Jack Czarnecki explains the best way to enjoy the full taste of a truffle is by infusing truffle oil into a variety of foods (those with a higher fat content) like butter, cheese, and meats. Surprisingly by contrast, eating a fresh truffle will often be a tasteless experience except when during digestion the gases emitted in the stomach are brought back up through the process of burping.
Jack Czarnecki’s Oregon Truffle Oil is the only USDA certified, commercial truffle oil production operation in the country. While chef’s and even those at home can make their own truffle oil, there is as much a science behind it as there is an art. What distinguishes Czarnecki’s oil, not only has he figured out how to capture the 50 or so volatile organic compounds in his oils, he has also figured out how to extend the refrigerated shelf life of his products so that they remain fresh longer, and being commercially produced under sterile conditions, are free of bacterial contamination.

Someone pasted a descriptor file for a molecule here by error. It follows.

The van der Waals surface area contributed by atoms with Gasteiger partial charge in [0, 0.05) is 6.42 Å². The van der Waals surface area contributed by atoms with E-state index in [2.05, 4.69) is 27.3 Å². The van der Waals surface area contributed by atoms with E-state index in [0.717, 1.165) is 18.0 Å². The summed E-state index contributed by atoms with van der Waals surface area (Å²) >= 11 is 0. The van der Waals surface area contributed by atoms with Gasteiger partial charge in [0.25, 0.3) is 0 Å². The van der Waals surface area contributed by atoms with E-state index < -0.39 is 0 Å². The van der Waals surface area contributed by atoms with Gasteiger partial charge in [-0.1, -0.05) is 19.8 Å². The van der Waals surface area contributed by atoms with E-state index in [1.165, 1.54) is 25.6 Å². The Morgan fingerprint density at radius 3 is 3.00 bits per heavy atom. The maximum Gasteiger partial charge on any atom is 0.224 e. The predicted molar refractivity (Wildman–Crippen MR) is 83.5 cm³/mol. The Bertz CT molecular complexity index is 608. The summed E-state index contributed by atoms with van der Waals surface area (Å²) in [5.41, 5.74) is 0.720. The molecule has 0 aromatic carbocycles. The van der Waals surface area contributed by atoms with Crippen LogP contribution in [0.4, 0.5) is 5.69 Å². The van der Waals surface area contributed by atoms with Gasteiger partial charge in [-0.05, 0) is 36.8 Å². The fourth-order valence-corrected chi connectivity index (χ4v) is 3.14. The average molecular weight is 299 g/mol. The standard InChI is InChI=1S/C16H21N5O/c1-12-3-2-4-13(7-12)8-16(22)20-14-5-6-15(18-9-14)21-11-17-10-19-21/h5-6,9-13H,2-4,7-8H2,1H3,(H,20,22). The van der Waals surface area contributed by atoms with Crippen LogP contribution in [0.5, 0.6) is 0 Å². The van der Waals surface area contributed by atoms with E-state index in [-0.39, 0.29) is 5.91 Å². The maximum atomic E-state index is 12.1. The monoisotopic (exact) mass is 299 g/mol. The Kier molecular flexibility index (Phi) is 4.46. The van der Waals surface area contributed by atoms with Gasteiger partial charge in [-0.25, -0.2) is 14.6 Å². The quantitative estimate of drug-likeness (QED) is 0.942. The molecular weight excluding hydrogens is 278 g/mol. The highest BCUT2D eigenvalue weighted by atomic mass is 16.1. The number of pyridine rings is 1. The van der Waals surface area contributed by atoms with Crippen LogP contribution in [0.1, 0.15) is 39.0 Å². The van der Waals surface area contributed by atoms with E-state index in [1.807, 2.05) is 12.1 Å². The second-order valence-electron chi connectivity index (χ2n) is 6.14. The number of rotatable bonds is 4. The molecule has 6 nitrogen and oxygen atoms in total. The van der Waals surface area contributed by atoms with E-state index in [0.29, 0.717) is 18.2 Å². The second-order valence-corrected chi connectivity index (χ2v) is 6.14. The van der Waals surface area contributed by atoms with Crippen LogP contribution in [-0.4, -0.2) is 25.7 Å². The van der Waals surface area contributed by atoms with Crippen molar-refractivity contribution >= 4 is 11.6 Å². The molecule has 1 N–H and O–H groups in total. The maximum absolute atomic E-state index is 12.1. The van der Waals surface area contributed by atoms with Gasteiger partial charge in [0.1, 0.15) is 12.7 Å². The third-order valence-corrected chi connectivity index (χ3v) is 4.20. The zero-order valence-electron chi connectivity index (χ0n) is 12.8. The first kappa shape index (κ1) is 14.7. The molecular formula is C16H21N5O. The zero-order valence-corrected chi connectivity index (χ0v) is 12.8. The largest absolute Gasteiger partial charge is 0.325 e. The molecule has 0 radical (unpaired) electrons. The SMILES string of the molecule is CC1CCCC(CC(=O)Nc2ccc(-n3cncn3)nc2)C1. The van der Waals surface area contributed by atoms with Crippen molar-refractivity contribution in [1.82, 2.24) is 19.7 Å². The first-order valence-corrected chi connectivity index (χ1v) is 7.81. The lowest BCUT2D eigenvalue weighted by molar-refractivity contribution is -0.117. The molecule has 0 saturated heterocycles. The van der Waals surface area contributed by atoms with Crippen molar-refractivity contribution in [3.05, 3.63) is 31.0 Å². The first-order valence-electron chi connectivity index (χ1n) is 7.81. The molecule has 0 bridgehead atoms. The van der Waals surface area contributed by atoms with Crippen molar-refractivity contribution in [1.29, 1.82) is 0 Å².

The roughly 50 unique volatile organic compounds that comprise the gases inside a truffle, and create their various flavor profiles, are the means by which the truffle insures its survival. Since the truffle grows beneath the surface of the ground, its spores must be dispersed through other means than wind and water. The gases are a strong attractant to squirrels who dig them up, consume the whole truffle, and later through excretion, redeposit the truffle spores in new areas.
The truffle is nature’s symphony; its siren call of evolutionary survival.